But not the only one. Without an army of sales representatives, large advertising budgets, and cross-country authors' tours, it is difficult for indie presses to penetrate major book chains. Consumers are also buying books at non-traditional outlets, including Costco, Wal-Mart, and airport bookstores, whose giant economies of scale make them equally elusive for the independent press. Moreover, it is unlikely that a Wal-Mart clerk would feel comfortable recommending a history of working-class radicalism or a Costco cashier could direct you to AK Press' documentary on Northwest 'zines.

Instead, the indie press must rely on its small but dedicated retail counterparts - indie booksellers, which are usually staffed by avid readers with broad tastes. Moreover, progressive presses are tapping into online communities of grassroots organizers, political junkies, and information hounds who are primed to read, critique, and blog about their favorite - or most despised - books.

"There are a lot of people right now frustrated with what's being presented in mainstream media and are looking for alternative voices," notes Arnove. "There's actually a very large audience trying to get behind the headlines."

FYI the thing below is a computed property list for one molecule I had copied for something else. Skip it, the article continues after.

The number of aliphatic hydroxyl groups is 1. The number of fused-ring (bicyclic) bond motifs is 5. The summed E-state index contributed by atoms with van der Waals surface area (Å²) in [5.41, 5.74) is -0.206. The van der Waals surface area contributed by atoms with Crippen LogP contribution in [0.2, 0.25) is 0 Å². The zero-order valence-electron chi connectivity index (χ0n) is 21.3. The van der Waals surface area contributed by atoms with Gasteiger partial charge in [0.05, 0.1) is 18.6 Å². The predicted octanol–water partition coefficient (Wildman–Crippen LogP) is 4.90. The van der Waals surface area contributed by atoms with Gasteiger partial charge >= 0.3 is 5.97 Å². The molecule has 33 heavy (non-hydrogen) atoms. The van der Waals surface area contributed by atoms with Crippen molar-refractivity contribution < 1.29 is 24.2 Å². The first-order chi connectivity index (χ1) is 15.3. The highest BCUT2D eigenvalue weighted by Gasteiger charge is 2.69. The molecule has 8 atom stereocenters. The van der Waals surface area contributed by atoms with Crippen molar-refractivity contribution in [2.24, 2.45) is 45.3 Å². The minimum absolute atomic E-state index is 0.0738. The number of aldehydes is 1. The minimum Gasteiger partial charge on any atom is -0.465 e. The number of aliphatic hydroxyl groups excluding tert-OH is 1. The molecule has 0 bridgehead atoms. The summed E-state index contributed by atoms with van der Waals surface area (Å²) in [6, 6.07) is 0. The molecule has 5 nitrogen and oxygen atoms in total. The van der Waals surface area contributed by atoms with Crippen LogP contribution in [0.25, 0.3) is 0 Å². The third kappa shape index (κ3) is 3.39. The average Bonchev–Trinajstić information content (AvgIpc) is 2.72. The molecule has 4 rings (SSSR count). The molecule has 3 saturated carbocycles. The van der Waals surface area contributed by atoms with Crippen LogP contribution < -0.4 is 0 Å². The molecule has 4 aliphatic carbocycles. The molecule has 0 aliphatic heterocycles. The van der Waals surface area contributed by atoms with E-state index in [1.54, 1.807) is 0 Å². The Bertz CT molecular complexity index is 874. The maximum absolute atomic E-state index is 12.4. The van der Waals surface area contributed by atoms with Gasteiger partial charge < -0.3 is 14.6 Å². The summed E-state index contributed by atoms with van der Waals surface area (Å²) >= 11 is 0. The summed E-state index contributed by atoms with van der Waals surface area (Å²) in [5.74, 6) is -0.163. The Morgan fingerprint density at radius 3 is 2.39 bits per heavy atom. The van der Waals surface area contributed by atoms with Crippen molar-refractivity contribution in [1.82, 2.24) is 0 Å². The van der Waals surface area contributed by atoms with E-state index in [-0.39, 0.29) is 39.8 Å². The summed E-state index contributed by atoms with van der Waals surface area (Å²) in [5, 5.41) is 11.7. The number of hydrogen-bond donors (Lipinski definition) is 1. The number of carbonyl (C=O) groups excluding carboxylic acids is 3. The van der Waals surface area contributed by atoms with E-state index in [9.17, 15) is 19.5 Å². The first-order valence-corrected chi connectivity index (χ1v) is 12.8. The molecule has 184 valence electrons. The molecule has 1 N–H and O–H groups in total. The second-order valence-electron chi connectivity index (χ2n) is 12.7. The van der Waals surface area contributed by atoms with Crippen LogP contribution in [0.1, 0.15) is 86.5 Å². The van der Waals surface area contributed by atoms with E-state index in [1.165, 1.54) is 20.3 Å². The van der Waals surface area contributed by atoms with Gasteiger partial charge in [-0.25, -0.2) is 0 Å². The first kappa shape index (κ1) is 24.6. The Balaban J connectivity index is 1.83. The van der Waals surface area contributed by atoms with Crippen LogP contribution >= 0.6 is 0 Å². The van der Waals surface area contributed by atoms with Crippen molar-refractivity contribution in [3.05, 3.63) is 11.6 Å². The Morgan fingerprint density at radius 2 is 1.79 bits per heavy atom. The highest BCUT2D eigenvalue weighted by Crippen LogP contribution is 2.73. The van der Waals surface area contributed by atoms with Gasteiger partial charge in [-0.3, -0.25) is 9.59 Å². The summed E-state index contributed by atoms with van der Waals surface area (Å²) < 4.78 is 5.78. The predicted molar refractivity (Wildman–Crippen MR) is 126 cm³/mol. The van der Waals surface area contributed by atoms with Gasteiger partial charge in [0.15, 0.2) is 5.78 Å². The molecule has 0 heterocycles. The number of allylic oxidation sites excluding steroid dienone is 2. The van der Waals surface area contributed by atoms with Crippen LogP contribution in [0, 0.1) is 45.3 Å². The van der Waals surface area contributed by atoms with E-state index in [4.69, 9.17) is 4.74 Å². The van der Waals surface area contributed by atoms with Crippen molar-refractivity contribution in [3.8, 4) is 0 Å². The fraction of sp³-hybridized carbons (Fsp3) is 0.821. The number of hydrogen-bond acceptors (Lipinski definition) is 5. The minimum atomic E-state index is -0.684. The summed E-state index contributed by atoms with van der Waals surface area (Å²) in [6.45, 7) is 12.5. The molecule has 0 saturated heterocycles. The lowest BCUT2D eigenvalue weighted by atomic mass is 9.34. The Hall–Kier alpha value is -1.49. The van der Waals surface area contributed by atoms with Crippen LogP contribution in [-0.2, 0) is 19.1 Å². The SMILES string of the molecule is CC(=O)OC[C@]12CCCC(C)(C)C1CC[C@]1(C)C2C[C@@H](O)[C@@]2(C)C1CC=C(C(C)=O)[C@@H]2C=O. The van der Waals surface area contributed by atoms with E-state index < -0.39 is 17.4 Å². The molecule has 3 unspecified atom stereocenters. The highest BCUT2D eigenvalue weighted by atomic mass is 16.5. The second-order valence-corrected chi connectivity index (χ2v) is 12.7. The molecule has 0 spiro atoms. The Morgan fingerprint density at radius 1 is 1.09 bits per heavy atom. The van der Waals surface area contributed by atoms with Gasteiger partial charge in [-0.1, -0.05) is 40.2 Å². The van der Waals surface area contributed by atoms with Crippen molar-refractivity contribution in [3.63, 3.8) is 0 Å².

As media consolidation has decreased the number of voices with access to a mainstream audience, so have the publishing conglomerates. A 1999 article in the Multi-National Monitor outlined how German company Bertelsmann, which in 1998 owned Bantam-Doubleday-Dell, bought Random House. By the time the deal was done, Bertelsmann had added Random's subsidiaries to its stable: Knopf, Crown, Ballantine, Fodor's Del Rey, Fawcett, Times, and Pantheon.

Viacom owns Simon & Schuster (as well as CBS, Comedy Central, and MTV, among other media), and Rupert Murdoch's News Corporation, which owns Fox television, magazines, newspapers, and film companies, has expanded into the book world to take over Harper-Collins and its upstart, the successful Regan Books.

So when a writer such as Michael Moore breaks into a mainstream publisher, as he did with Dude Where's My Country? (Warner Books) and Will They Ever Trust Us Again? (Simon & Schuster) it's hard to know whether to curse or applaud.

In a March 2005 article, "Sleeping with the enemy," published on Alternet.org, a progressive website for syndicated and original material, Jennifer Nix, editor-at-large for Chelsea Green Publishing, took Moore to task for joining corporate publishers - the very ranks he and other progressive writers vilify. "Why not make money for yourselves and also funnel profits into strengthening independent presses by giving us a chance to work with your names and ideas?" Nix wrote. "No one is asking you to make less money, or to see your books die on the vine due to a lack of publicity, marketing or distribution. Book publishing has always been a crapshoot in corporate hands, and it always will be. Why not align your efforts with nimble, committed folks who are working to reform our media while they sell books?"